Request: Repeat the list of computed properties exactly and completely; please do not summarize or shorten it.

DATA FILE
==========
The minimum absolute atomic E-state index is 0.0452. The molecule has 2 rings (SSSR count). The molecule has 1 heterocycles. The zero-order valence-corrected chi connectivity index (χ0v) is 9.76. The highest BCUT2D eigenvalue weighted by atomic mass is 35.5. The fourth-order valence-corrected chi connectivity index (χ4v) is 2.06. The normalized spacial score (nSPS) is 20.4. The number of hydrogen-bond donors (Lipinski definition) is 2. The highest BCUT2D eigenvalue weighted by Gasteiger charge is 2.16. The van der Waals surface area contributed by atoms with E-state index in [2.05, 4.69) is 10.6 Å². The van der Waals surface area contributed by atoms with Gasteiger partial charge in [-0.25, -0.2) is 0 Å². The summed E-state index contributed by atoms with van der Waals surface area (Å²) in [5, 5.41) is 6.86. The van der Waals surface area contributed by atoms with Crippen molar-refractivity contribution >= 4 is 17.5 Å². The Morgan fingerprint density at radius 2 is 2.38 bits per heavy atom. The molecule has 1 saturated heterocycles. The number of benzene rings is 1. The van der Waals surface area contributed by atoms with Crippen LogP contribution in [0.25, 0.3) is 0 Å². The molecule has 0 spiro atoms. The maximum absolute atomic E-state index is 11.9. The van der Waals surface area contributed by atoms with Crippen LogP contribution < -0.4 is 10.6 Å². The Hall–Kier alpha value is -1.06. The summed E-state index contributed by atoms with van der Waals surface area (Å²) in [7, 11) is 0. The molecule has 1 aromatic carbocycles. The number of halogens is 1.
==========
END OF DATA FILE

The minimum absolute atomic E-state index is 0.0452. The molecule has 2 rings (SSSR count). The molecule has 1 heterocycles. The zero-order valence-corrected chi connectivity index (χ0v) is 9.76. The highest BCUT2D eigenvalue weighted by atomic mass is 35.5. The fourth-order valence-corrected chi connectivity index (χ4v) is 2.06. The normalized spacial score (nSPS) is 20.4. The number of hydrogen-bond donors (Lipinski definition) is 2. The highest BCUT2D eigenvalue weighted by Gasteiger charge is 2.16. The van der Waals surface area contributed by atoms with E-state index in [2.05, 4.69) is 10.6 Å². The van der Waals surface area contributed by atoms with Gasteiger partial charge in [-0.25, -0.2) is 0 Å². The summed E-state index contributed by atoms with van der Waals surface area (Å²) in [5, 5.41) is 6.86. The van der Waals surface area contributed by atoms with Crippen molar-refractivity contribution >= 4 is 17.5 Å². The Morgan fingerprint density at radius 2 is 2.38 bits per heavy atom. The molecule has 1 saturated heterocycles. The number of benzene rings is 1. The van der Waals surface area contributed by atoms with Crippen LogP contribution in [0.25, 0.3) is 0 Å². The molecule has 0 spiro atoms. The maximum absolute atomic E-state index is 11.9. The van der Waals surface area contributed by atoms with Crippen LogP contribution < -0.4 is 10.6 Å². The Hall–Kier alpha value is -1.06. The summed E-state index contributed by atoms with van der Waals surface area (Å²) in [7, 11) is 0. The molecule has 1 aromatic carbocycles. The number of halogens is 1.